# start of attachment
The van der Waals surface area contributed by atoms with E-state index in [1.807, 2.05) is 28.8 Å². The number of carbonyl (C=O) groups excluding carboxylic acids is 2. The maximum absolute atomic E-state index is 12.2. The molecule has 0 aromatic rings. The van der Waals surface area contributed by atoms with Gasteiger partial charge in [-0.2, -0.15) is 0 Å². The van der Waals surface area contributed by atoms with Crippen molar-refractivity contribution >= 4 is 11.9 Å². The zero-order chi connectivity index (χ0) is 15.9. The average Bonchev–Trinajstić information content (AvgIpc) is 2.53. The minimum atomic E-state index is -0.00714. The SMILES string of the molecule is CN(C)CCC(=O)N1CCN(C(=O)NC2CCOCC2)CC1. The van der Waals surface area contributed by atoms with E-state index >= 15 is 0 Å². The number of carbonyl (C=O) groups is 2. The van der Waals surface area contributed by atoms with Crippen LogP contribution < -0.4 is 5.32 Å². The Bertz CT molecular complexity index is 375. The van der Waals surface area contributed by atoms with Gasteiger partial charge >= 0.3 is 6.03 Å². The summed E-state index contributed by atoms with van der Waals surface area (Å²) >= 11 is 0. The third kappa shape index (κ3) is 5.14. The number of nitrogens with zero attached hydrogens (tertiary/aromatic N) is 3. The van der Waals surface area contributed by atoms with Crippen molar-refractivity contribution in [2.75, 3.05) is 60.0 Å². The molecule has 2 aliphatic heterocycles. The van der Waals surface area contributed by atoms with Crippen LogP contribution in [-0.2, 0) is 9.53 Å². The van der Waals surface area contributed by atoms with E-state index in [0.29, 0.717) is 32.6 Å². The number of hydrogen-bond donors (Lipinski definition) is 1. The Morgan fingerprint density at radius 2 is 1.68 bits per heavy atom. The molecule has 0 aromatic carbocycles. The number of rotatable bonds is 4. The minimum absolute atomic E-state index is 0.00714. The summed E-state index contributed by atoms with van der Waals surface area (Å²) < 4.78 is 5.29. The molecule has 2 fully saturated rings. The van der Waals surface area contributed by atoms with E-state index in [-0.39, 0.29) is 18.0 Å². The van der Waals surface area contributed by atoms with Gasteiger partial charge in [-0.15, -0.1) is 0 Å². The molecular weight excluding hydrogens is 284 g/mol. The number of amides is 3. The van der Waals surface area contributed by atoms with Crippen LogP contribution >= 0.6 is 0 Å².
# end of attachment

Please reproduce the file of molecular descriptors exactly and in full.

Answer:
The van der Waals surface area contributed by atoms with E-state index in [1.807, 2.05) is 28.8 Å². The number of carbonyl (C=O) groups excluding carboxylic acids is 2. The maximum absolute atomic E-state index is 12.2. The molecule has 0 aromatic rings. The van der Waals surface area contributed by atoms with Gasteiger partial charge in [-0.2, -0.15) is 0 Å². The van der Waals surface area contributed by atoms with Crippen molar-refractivity contribution >= 4 is 11.9 Å². The zero-order chi connectivity index (χ0) is 15.9. The average Bonchev–Trinajstić information content (AvgIpc) is 2.53. The minimum atomic E-state index is -0.00714. The SMILES string of the molecule is CN(C)CCC(=O)N1CCN(C(=O)NC2CCOCC2)CC1. The van der Waals surface area contributed by atoms with E-state index >= 15 is 0 Å². The number of carbonyl (C=O) groups is 2. The van der Waals surface area contributed by atoms with Crippen LogP contribution < -0.4 is 5.32 Å². The Bertz CT molecular complexity index is 375. The van der Waals surface area contributed by atoms with Gasteiger partial charge >= 0.3 is 6.03 Å². The summed E-state index contributed by atoms with van der Waals surface area (Å²) >= 11 is 0. The third kappa shape index (κ3) is 5.14. The number of nitrogens with zero attached hydrogens (tertiary/aromatic N) is 3. The van der Waals surface area contributed by atoms with Crippen molar-refractivity contribution in [2.75, 3.05) is 60.0 Å². The molecule has 2 aliphatic heterocycles. The van der Waals surface area contributed by atoms with Crippen LogP contribution in [-0.2, 0) is 9.53 Å². The van der Waals surface area contributed by atoms with E-state index in [0.29, 0.717) is 32.6 Å². The number of hydrogen-bond donors (Lipinski definition) is 1. The Morgan fingerprint density at radius 2 is 1.68 bits per heavy atom. The molecule has 0 aromatic carbocycles. The number of rotatable bonds is 4. The minimum absolute atomic E-state index is 0.00714. The summed E-state index contributed by atoms with van der Waals surface area (Å²) < 4.78 is 5.29. The molecule has 2 fully saturated rings. The van der Waals surface area contributed by atoms with E-state index in [-0.39, 0.29) is 18.0 Å². The van der Waals surface area contributed by atoms with Gasteiger partial charge in [-0.15, -0.1) is 0 Å². The molecular weight excluding hydrogens is 284 g/mol. The number of amides is 3. The van der Waals surface area contributed by atoms with Crippen LogP contribution >= 0.6 is 0 Å².